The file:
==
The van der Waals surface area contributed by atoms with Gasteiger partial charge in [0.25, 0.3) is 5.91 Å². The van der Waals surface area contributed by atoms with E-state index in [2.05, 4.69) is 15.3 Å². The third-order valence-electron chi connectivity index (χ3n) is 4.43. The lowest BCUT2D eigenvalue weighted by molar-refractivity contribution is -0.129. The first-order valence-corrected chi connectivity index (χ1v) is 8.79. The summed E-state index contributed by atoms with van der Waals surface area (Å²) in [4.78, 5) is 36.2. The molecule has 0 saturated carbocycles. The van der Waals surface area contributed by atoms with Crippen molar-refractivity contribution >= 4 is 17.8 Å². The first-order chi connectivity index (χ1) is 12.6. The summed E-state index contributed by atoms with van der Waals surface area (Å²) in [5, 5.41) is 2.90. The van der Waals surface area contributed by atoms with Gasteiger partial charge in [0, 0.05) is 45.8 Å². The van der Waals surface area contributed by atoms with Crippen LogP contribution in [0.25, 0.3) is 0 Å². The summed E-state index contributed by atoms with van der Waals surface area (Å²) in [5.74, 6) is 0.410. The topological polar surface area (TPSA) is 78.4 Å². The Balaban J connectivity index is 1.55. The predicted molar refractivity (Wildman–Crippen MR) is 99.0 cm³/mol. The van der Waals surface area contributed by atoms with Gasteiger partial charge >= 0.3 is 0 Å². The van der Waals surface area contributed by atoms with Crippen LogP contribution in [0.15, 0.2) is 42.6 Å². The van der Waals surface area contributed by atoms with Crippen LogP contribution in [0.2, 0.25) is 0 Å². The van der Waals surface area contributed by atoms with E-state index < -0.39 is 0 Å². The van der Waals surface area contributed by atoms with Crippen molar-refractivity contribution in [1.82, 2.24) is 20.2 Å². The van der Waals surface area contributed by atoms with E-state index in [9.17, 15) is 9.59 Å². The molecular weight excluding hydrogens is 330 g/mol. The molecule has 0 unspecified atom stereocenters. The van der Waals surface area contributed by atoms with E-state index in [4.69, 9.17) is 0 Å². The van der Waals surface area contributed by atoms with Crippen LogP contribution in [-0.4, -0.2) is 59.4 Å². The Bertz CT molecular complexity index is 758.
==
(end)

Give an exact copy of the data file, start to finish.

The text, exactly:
The van der Waals surface area contributed by atoms with Gasteiger partial charge in [0.25, 0.3) is 5.91 Å². The van der Waals surface area contributed by atoms with E-state index in [2.05, 4.69) is 15.3 Å². The third-order valence-electron chi connectivity index (χ3n) is 4.43. The lowest BCUT2D eigenvalue weighted by molar-refractivity contribution is -0.129. The first-order valence-corrected chi connectivity index (χ1v) is 8.79. The summed E-state index contributed by atoms with van der Waals surface area (Å²) in [4.78, 5) is 36.2. The molecule has 0 saturated carbocycles. The van der Waals surface area contributed by atoms with Crippen molar-refractivity contribution >= 4 is 17.8 Å². The first-order chi connectivity index (χ1) is 12.6. The summed E-state index contributed by atoms with van der Waals surface area (Å²) in [5, 5.41) is 2.90. The van der Waals surface area contributed by atoms with Gasteiger partial charge in [0, 0.05) is 45.8 Å². The van der Waals surface area contributed by atoms with Crippen LogP contribution in [0.25, 0.3) is 0 Å². The summed E-state index contributed by atoms with van der Waals surface area (Å²) in [5.74, 6) is 0.410. The topological polar surface area (TPSA) is 78.4 Å². The Balaban J connectivity index is 1.55. The predicted molar refractivity (Wildman–Crippen MR) is 99.0 cm³/mol. The van der Waals surface area contributed by atoms with Gasteiger partial charge >= 0.3 is 0 Å². The van der Waals surface area contributed by atoms with Crippen LogP contribution in [0.15, 0.2) is 42.6 Å². The van der Waals surface area contributed by atoms with Crippen LogP contribution in [0.2, 0.25) is 0 Å². The van der Waals surface area contributed by atoms with E-state index < -0.39 is 0 Å². The van der Waals surface area contributed by atoms with Crippen molar-refractivity contribution in [1.82, 2.24) is 20.2 Å². The van der Waals surface area contributed by atoms with E-state index in [9.17, 15) is 9.59 Å². The molecular weight excluding hydrogens is 330 g/mol. The molecule has 0 unspecified atom stereocenters. The van der Waals surface area contributed by atoms with E-state index in [4.69, 9.17) is 0 Å². The van der Waals surface area contributed by atoms with Crippen LogP contribution in [-0.4, -0.2) is 59.4 Å². The Bertz CT molecular complexity index is 758.